Lord Jonathan Hill, the UK's European commissioner, will step down from his role following Britain's decision to leave the European Union.
Announcing his resignation on his website, Hill said he is "very disappointed" about the result of the referendum and said he doesn't believe it is right that he should carry on as the UK's top representative in Brussels.
Downing Street indicated that David Cameron will not play a role in announcing Hill's replacement, leaving the prospect the UK could be without representation at the most important institution in Brussels.
"I wanted it to end differently and had hoped that Britain would want to play a role in arguing for an outward-looking, flexible, competitive, free trade Europe. But the British people took a different decision, and that is the way that democracy works," Hill said
"I came to Brussels as someone who had campaigned against Britain joining the euro and who was sceptical about Europe.
"I will leave it certain that, despite its frustrations, our membership was good for our place in the world and good for our economy. But what is done cannot be undone and now we have to get on with making our new relationship with Europe work as well as possible."
Yesterday, Prime Minister David Cameron resigned saying it would be inappropriate to lead Brexit negotiations.
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Hill will be replaced in the highly-prized financial services brief by Valdis Dombrovskis, Latvia's commissioner and a vice president to Jean-Claude Juncker. Dombrovskis currently holds the portfolio for the "Euro and Social Dialogue", so the move was seen as significant by Brussels observers for the implications it may have over further European monetary integration.
Jean-Claude Juncker, who has called for the UK to trigger Article 50 and begin the departure process immediately, said: "It is with great regret that I have accepted Lord Hill's decision to resign. Lord Hill is an experienced politician for whom I have great respect and I want to sincerely thank him for his loyal and professional work.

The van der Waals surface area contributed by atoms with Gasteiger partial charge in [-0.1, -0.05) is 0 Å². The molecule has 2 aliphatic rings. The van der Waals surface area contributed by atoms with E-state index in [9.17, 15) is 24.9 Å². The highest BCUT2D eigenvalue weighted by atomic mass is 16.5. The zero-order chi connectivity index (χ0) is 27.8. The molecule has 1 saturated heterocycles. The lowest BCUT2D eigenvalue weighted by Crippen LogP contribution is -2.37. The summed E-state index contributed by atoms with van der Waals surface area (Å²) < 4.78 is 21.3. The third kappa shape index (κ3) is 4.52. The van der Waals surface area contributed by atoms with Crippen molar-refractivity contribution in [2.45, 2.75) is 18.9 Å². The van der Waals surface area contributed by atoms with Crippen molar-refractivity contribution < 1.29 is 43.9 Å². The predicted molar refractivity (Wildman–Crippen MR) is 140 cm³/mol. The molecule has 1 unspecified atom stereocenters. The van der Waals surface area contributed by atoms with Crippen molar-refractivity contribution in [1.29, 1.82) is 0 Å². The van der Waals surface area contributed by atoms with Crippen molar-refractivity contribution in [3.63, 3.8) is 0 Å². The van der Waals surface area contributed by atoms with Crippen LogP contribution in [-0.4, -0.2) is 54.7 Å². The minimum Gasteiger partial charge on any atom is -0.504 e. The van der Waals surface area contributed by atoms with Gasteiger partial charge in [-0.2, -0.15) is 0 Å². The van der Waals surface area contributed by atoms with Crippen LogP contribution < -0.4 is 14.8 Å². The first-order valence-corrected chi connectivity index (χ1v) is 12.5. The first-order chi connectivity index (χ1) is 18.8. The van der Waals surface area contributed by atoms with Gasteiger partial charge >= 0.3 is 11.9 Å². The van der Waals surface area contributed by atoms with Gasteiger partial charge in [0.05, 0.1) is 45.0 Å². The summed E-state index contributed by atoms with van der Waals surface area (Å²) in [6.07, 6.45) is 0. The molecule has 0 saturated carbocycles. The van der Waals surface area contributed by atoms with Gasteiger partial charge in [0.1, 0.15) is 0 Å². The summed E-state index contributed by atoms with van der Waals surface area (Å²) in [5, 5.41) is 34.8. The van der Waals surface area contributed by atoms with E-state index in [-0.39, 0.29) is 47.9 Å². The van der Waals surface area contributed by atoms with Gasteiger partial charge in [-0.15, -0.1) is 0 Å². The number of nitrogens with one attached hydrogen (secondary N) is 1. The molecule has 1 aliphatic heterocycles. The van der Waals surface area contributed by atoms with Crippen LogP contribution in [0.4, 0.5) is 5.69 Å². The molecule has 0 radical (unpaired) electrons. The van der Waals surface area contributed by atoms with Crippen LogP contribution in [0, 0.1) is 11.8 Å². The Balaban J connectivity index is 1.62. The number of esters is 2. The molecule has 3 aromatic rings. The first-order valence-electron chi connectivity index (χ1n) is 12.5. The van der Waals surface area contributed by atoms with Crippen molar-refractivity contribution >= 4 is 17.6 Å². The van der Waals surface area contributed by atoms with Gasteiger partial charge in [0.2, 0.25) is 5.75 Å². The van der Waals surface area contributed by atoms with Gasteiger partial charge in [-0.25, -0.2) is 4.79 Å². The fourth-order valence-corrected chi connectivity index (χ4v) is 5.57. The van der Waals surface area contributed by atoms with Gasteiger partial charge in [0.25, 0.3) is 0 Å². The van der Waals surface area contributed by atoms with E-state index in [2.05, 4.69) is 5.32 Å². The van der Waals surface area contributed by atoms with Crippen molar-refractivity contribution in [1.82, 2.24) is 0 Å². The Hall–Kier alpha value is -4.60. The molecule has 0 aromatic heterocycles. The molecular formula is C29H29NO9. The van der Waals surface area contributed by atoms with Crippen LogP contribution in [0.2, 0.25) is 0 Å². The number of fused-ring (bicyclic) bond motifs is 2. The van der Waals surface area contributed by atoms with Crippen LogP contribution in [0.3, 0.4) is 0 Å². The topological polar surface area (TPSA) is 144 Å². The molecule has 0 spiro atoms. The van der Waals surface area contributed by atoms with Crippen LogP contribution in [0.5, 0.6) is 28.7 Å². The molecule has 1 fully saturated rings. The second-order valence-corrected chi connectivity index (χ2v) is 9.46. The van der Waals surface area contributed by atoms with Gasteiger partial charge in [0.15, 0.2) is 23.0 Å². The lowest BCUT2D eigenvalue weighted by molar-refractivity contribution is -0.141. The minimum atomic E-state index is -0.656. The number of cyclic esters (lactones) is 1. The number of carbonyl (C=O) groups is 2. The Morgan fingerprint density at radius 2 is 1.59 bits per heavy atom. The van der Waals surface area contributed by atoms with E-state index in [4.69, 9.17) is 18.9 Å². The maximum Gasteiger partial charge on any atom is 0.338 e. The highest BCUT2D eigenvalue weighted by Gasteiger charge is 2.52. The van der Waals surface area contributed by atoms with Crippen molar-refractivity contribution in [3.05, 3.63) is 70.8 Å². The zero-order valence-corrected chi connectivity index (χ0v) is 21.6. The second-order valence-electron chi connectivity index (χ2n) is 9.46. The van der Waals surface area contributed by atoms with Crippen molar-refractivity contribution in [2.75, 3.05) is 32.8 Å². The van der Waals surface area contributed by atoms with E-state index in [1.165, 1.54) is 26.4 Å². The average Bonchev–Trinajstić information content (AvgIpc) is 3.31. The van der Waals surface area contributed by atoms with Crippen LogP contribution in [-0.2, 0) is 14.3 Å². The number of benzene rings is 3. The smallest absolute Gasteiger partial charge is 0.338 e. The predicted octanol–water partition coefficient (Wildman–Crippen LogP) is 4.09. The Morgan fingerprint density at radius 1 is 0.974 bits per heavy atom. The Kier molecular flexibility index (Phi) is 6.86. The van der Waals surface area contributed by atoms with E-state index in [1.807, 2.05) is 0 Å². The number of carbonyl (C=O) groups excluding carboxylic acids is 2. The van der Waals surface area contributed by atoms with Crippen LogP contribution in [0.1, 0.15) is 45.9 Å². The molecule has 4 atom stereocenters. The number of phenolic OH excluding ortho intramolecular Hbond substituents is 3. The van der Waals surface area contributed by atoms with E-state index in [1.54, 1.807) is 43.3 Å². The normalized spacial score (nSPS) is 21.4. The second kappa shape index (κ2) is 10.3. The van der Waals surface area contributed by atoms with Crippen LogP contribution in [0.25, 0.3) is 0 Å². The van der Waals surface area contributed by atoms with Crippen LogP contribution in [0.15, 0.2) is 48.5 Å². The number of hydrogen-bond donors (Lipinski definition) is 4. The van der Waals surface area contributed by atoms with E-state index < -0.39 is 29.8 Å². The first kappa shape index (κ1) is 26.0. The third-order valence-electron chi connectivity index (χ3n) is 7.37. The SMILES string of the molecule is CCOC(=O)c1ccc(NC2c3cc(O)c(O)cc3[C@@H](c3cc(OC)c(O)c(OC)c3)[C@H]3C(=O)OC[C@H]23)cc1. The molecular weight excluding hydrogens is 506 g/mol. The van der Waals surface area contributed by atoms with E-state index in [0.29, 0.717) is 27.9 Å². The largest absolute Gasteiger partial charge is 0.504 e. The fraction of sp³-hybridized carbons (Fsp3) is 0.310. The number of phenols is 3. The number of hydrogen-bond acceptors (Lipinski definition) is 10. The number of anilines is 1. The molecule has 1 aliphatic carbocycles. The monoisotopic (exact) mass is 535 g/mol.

"I wanted the British commissioner to be in charge of financial services as a sign of my confidence in the UK's membership of the EU. To my great regret, this situation is now changing. I have tried to convince Lord Hill to stay on as commissioner. I consider him to be a true European.
Juncker, who has been head of the Commission since 2014 and played a crucial role in the UK's renegotiation of the terms of its EU membership, added: "The work of the EU must go on."
David Cameron thanked Lord Hill for his work in a statement this afternoon, but gave no indication of who his replacement would be.
A Downing Street spokesperson said: "The prime minister is sorry that Lord Hill has decided to step down. He is extremely grateful to Lord Hill for his service at the European Commission in the crucial portfolio of financial stability, financial services and capital markets union."
However, it appeared the UK could be left without a a representative at the Commission, should Lord Hill choose to formally leave his position before a replacement has lined up, since a spokesperson for Downing Street said this afternoon:
"It will be for the next Prime Minister to decide, following discussions with European partners, what role the UK plays in the European Commission, given we remain a full member of the EU until we have left."